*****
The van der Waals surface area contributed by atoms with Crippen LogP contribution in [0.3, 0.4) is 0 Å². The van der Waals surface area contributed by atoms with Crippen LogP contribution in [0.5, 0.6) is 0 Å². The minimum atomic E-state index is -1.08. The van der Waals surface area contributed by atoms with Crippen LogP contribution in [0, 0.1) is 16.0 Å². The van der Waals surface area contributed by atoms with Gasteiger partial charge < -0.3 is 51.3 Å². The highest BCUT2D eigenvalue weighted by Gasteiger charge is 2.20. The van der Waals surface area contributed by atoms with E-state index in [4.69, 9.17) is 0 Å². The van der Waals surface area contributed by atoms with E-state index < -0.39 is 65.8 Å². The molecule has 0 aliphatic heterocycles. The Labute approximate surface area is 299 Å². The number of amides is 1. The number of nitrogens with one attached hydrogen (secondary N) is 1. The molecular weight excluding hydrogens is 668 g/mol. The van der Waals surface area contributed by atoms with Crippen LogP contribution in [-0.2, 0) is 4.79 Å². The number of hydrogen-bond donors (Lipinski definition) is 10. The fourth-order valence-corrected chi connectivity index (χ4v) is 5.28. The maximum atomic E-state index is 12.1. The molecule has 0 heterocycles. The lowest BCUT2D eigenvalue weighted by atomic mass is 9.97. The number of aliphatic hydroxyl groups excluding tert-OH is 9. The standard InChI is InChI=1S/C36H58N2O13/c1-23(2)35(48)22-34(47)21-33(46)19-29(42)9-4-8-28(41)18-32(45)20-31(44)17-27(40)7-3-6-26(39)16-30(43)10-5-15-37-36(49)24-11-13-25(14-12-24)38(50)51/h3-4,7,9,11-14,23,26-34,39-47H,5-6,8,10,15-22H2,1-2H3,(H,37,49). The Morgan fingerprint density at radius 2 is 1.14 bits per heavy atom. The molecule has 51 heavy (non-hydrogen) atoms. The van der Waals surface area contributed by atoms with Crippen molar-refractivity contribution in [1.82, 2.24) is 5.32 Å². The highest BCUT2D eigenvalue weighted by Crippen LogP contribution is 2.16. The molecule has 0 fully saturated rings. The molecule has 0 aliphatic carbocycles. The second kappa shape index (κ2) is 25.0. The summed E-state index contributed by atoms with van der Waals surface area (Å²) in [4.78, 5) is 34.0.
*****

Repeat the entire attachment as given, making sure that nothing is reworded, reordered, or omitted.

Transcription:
The van der Waals surface area contributed by atoms with Crippen LogP contribution in [0.3, 0.4) is 0 Å². The van der Waals surface area contributed by atoms with Crippen LogP contribution in [0.5, 0.6) is 0 Å². The minimum atomic E-state index is -1.08. The van der Waals surface area contributed by atoms with Crippen LogP contribution in [0, 0.1) is 16.0 Å². The van der Waals surface area contributed by atoms with Gasteiger partial charge < -0.3 is 51.3 Å². The highest BCUT2D eigenvalue weighted by Gasteiger charge is 2.20. The van der Waals surface area contributed by atoms with E-state index in [4.69, 9.17) is 0 Å². The van der Waals surface area contributed by atoms with E-state index < -0.39 is 65.8 Å². The molecule has 0 aliphatic heterocycles. The Labute approximate surface area is 299 Å². The number of amides is 1. The number of nitrogens with one attached hydrogen (secondary N) is 1. The molecular weight excluding hydrogens is 668 g/mol. The van der Waals surface area contributed by atoms with Crippen LogP contribution in [-0.2, 0) is 4.79 Å². The number of hydrogen-bond donors (Lipinski definition) is 10. The fourth-order valence-corrected chi connectivity index (χ4v) is 5.28. The maximum atomic E-state index is 12.1. The molecule has 0 heterocycles. The lowest BCUT2D eigenvalue weighted by atomic mass is 9.97. The number of aliphatic hydroxyl groups excluding tert-OH is 9. The standard InChI is InChI=1S/C36H58N2O13/c1-23(2)35(48)22-34(47)21-33(46)19-29(42)9-4-8-28(41)18-32(45)20-31(44)17-27(40)7-3-6-26(39)16-30(43)10-5-15-37-36(49)24-11-13-25(14-12-24)38(50)51/h3-4,7,9,11-14,23,26-34,39-47H,5-6,8,10,15-22H2,1-2H3,(H,37,49). The Morgan fingerprint density at radius 2 is 1.14 bits per heavy atom. The molecule has 51 heavy (non-hydrogen) atoms. The van der Waals surface area contributed by atoms with Crippen molar-refractivity contribution in [1.82, 2.24) is 5.32 Å². The highest BCUT2D eigenvalue weighted by Crippen LogP contribution is 2.16. The molecule has 0 fully saturated rings. The molecule has 0 aliphatic carbocycles. The second kappa shape index (κ2) is 25.0. The summed E-state index contributed by atoms with van der Waals surface area (Å²) in [4.78, 5) is 34.0.